Creating incentives

For local transportation systems, Zipper said e-bikes are also a more efficient use of limited space. Because of their many potential benefits, states and cities across the country have implemented rebate programs to incentivize their purchase. Most are outside the Mountain West and Idaho has none. But Colorado - with over a dozen active programs, including a statewide one - is ahead of the curve in the region, according to an online tracker.

Mike Salisbury is with Denver’s climate and sustainability office, and has been heavily involved in the city’s program, which is funded by a voter-approved sales tax to fund climate and resiliency efforts. He said it’s been more popular than they “ever imagined.”

In the most recent round, the 1,100 vouchers available were gone in just seven minutes, according to Forbes.

“We've had over 7,000 people purchase an e-bike through the program over the last year and a half,” Salisbury said.

While far cheaper than a car, e-bikes can cost a couple thousand dollars. To make it equitable, Salisbury explained that all Denver residents qualify for $300 towards an e-bike, and $1,200 for those who meet income requirements. Program statistics he shared show users are replacing 22 miles of driving and more than three car trips per week.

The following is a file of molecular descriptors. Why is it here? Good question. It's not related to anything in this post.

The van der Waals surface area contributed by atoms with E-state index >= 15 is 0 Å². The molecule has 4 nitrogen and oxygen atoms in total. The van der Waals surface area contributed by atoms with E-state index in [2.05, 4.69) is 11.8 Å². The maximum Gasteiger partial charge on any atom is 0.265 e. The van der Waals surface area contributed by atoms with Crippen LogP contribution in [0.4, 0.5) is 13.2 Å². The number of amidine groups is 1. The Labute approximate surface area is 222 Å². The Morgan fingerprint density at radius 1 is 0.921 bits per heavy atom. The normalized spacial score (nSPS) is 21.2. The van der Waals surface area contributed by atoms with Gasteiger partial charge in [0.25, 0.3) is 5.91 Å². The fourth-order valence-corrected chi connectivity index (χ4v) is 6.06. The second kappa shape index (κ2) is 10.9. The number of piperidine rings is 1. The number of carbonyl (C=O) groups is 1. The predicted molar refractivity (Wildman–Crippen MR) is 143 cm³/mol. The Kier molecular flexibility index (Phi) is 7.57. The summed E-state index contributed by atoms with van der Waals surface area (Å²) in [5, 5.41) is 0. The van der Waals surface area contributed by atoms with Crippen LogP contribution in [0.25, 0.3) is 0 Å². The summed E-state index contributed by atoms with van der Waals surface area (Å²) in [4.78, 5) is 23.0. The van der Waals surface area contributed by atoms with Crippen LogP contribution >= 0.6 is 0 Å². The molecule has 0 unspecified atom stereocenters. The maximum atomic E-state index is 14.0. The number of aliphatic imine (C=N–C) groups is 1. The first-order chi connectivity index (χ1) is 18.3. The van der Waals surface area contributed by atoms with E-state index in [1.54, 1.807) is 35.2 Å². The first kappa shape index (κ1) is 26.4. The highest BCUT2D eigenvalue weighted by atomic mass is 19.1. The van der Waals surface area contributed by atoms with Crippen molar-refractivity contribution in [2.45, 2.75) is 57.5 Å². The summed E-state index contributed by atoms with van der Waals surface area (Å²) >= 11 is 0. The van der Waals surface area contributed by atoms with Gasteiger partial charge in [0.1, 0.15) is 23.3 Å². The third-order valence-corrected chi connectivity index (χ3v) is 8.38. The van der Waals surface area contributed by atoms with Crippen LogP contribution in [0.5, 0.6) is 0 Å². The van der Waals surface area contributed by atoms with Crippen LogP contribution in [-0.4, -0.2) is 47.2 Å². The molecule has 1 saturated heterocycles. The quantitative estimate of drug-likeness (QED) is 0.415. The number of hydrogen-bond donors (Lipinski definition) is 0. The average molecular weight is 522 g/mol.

“The e-bike doesn't need to be the perfect replacement for all car trips, but it can be a great replacement for a large majority of those car trips,” he said. “We don't need to be waiting for a perfect solution, especially with the climate crisis… If we just replace, you know, 30% of vehicle trips, that's a huge impact.”

“Every degree (of warming) matters, but then taking it down to individual level, every every ton of emissions that you can help avoid, every pound of emissions you can avoid is going to make a difference in the greater scheme of things,” he added. “And we as individuals have the ability to make impacts at that level.”

Really easy, and effective

Melinda and the kids slowed to a stop in their driveway, and her husband Ryan McGoldrick, with Conservation Voters of Idaho, was waiting.

 Ryan McGoldrick holds Nora after Melinda pulled into their driveway with the kids.
Murphy Woodhouse
Boise State Public Radio
Ryan McGoldrick holds Nora after Melinda pulled into their driveway with the kids.

“There you go Nora!” Melinda said as she lifted Nora from her seat.